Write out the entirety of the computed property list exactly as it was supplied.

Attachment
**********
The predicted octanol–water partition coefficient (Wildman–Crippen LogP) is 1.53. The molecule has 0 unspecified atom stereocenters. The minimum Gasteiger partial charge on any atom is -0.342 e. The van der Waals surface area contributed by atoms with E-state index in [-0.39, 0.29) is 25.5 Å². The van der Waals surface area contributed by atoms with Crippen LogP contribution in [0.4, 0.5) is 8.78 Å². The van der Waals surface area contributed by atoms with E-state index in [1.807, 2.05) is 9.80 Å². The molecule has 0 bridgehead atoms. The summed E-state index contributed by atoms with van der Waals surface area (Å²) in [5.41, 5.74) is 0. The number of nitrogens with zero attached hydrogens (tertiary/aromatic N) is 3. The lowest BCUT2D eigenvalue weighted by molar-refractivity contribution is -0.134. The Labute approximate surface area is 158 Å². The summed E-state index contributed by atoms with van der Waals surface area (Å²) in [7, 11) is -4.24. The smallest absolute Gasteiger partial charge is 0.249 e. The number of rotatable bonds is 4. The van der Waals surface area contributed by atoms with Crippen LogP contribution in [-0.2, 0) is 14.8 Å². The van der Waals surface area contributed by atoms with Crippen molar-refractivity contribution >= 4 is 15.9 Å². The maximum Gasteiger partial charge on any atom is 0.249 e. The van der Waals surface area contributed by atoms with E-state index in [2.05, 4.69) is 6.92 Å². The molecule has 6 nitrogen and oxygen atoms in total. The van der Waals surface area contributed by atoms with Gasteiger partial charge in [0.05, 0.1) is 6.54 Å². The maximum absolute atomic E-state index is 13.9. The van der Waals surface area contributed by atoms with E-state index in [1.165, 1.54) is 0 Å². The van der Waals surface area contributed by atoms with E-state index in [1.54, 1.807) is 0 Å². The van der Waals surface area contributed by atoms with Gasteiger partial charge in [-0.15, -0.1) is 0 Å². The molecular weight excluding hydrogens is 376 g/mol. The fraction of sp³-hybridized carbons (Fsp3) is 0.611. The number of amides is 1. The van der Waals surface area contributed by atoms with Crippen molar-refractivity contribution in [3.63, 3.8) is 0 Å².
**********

The predicted octanol–water partition coefficient (Wildman–Crippen LogP) is 1.53. The molecule has 0 unspecified atom stereocenters. The minimum Gasteiger partial charge on any atom is -0.342 e. The van der Waals surface area contributed by atoms with E-state index in [-0.39, 0.29) is 25.5 Å². The van der Waals surface area contributed by atoms with Crippen LogP contribution in [0.4, 0.5) is 8.78 Å². The van der Waals surface area contributed by atoms with E-state index in [1.807, 2.05) is 9.80 Å². The molecule has 0 bridgehead atoms. The summed E-state index contributed by atoms with van der Waals surface area (Å²) in [5.41, 5.74) is 0. The number of nitrogens with zero attached hydrogens (tertiary/aromatic N) is 3. The lowest BCUT2D eigenvalue weighted by molar-refractivity contribution is -0.134. The Labute approximate surface area is 158 Å². The summed E-state index contributed by atoms with van der Waals surface area (Å²) in [7, 11) is -4.24. The smallest absolute Gasteiger partial charge is 0.249 e. The number of rotatable bonds is 4. The van der Waals surface area contributed by atoms with Crippen LogP contribution in [-0.2, 0) is 14.8 Å². The van der Waals surface area contributed by atoms with Crippen molar-refractivity contribution >= 4 is 15.9 Å². The maximum Gasteiger partial charge on any atom is 0.249 e. The van der Waals surface area contributed by atoms with E-state index in [2.05, 4.69) is 6.92 Å². The molecule has 6 nitrogen and oxygen atoms in total. The van der Waals surface area contributed by atoms with Gasteiger partial charge in [0.05, 0.1) is 6.54 Å². The maximum absolute atomic E-state index is 13.9. The van der Waals surface area contributed by atoms with E-state index in [1.165, 1.54) is 0 Å². The van der Waals surface area contributed by atoms with E-state index in [1.54, 1.807) is 0 Å². The van der Waals surface area contributed by atoms with Gasteiger partial charge in [-0.15, -0.1) is 0 Å². The molecular weight excluding hydrogens is 376 g/mol. The fraction of sp³-hybridized carbons (Fsp3) is 0.611. The number of amides is 1. The van der Waals surface area contributed by atoms with Crippen molar-refractivity contribution in [3.63, 3.8) is 0 Å².